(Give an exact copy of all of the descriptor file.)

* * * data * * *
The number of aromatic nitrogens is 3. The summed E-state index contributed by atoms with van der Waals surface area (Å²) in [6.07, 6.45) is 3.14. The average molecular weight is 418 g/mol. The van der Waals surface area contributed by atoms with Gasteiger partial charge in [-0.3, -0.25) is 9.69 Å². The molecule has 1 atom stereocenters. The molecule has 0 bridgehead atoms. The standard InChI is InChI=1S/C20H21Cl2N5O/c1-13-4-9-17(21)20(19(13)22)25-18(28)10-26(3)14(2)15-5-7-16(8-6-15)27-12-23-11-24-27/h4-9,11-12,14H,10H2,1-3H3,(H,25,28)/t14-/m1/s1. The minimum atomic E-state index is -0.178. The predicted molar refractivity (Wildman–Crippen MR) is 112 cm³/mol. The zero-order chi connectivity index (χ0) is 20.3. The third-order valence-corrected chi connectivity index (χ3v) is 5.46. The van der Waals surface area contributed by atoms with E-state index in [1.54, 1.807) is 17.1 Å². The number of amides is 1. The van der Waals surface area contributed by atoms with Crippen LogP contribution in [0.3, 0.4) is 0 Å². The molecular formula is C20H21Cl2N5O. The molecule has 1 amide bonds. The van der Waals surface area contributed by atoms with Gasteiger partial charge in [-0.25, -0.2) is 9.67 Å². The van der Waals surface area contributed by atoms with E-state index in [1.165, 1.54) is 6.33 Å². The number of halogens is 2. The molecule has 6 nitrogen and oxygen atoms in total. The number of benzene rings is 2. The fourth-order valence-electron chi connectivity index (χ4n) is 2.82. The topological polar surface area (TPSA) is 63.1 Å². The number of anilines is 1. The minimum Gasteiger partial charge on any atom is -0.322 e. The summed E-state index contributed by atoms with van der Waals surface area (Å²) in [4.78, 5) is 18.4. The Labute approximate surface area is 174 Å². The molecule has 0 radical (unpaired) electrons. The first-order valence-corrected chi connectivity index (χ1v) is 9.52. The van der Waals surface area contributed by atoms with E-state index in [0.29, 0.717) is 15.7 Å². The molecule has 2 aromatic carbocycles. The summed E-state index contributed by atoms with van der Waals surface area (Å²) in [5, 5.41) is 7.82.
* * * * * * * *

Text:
The number of aromatic nitrogens is 3. The summed E-state index contributed by atoms with van der Waals surface area (Å²) in [6.07, 6.45) is 3.14. The average molecular weight is 418 g/mol. The van der Waals surface area contributed by atoms with Gasteiger partial charge in [-0.3, -0.25) is 9.69 Å². The molecule has 1 atom stereocenters. The molecule has 0 bridgehead atoms. The standard InChI is InChI=1S/C20H21Cl2N5O/c1-13-4-9-17(21)20(19(13)22)25-18(28)10-26(3)14(2)15-5-7-16(8-6-15)27-12-23-11-24-27/h4-9,11-12,14H,10H2,1-3H3,(H,25,28)/t14-/m1/s1. The minimum atomic E-state index is -0.178. The predicted molar refractivity (Wildman–Crippen MR) is 112 cm³/mol. The zero-order chi connectivity index (χ0) is 20.3. The third-order valence-corrected chi connectivity index (χ3v) is 5.46. The van der Waals surface area contributed by atoms with E-state index in [1.54, 1.807) is 17.1 Å². The number of amides is 1. The van der Waals surface area contributed by atoms with Crippen LogP contribution in [0.3, 0.4) is 0 Å². The molecular formula is C20H21Cl2N5O. The molecule has 1 amide bonds. The van der Waals surface area contributed by atoms with Gasteiger partial charge in [-0.25, -0.2) is 9.67 Å². The van der Waals surface area contributed by atoms with E-state index in [1.165, 1.54) is 6.33 Å². The number of halogens is 2. The molecule has 6 nitrogen and oxygen atoms in total. The number of benzene rings is 2. The fourth-order valence-electron chi connectivity index (χ4n) is 2.82. The topological polar surface area (TPSA) is 63.1 Å². The number of anilines is 1. The minimum Gasteiger partial charge on any atom is -0.322 e. The summed E-state index contributed by atoms with van der Waals surface area (Å²) in [4.78, 5) is 18.4. The Labute approximate surface area is 174 Å². The molecule has 0 radical (unpaired) electrons. The first-order valence-corrected chi connectivity index (χ1v) is 9.52. The van der Waals surface area contributed by atoms with E-state index in [0.29, 0.717) is 15.7 Å². The molecule has 2 aromatic carbocycles. The summed E-state index contributed by atoms with van der Waals surface area (Å²) in [5, 5.41) is 7.82.